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Emily Climbs Paperback – International Edition, August 4, 2009


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Editorial Reviews

From the Publisher

Emily Starr was born with the desire to write. As an orphan living on New Moon Farm, writing helped her face the difficult, lonely times. But now all her friends are going away to high school in nearby Shrewsbury, and her old-fashioned, tyrannical aunt Elizabeth will only let her go if she promises to stop writng! All the same, this is the first step in Emily's climb to success. Once in town, Emily's activities set the Shrewsbury gossips buzzing. But Emily and her friends are confident -- Ilse's a born actress, Teddy's set to be a great artist, and roguish Perry has the makings of a brilliant lawyer. When Emily has her poems published and writes for the town newspaper, success seems to be on its way -- and with it the first whispers of romance. Then Emily is offered a fabulous opportunity, and she must decide if she wants to change her life forever. --This text refers to the Mass Market Paperback edition.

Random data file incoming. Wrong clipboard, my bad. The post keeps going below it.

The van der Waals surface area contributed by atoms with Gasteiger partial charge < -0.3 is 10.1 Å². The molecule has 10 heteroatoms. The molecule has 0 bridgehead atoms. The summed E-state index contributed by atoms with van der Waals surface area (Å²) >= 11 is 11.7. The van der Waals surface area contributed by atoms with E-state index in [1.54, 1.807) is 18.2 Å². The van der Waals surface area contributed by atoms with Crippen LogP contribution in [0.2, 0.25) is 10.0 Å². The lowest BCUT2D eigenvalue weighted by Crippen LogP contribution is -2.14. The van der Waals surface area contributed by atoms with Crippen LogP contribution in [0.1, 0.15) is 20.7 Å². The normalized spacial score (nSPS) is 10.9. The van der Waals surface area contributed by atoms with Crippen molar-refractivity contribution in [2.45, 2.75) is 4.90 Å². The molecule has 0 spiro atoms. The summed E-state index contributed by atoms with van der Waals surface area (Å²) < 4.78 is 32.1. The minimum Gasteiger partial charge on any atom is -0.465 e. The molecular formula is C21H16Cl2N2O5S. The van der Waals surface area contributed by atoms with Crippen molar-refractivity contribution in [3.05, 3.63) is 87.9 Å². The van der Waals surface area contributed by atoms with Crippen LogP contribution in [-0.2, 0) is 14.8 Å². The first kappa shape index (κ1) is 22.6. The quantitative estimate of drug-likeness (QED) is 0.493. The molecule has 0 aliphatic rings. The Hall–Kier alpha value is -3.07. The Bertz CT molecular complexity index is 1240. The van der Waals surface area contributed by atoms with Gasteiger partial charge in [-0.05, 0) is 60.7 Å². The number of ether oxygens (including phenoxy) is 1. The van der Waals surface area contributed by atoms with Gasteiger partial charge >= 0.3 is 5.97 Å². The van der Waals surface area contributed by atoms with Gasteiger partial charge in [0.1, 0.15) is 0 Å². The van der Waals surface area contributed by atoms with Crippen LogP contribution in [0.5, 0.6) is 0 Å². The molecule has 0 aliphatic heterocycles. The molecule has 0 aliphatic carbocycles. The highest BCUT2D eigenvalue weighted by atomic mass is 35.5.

From the Inside Flap

In the second volume of the celebrated Emily trilogy, Lucy Maud Montgomery traces the often stormy course of Emily Starr?s life as she moves from the world of childhood into that of school and adolescence.

Emily Climbs unsentimentally reveals the world of the young as it really is ? with its great moments of unalloyed wonder and joy, as well as its cruelty and suffering.

Along with Emily of New Moon and Emily?s Quest, Emily Climbs is a vivid, heartfelt portrait of youth and the road to maturity. --This text refers to an out of print or unavailable edition of this title.
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Product Details

  • Paperback: 376 pages
  • Publisher: New Canadian Library (August 4, 2009)
  • Language: English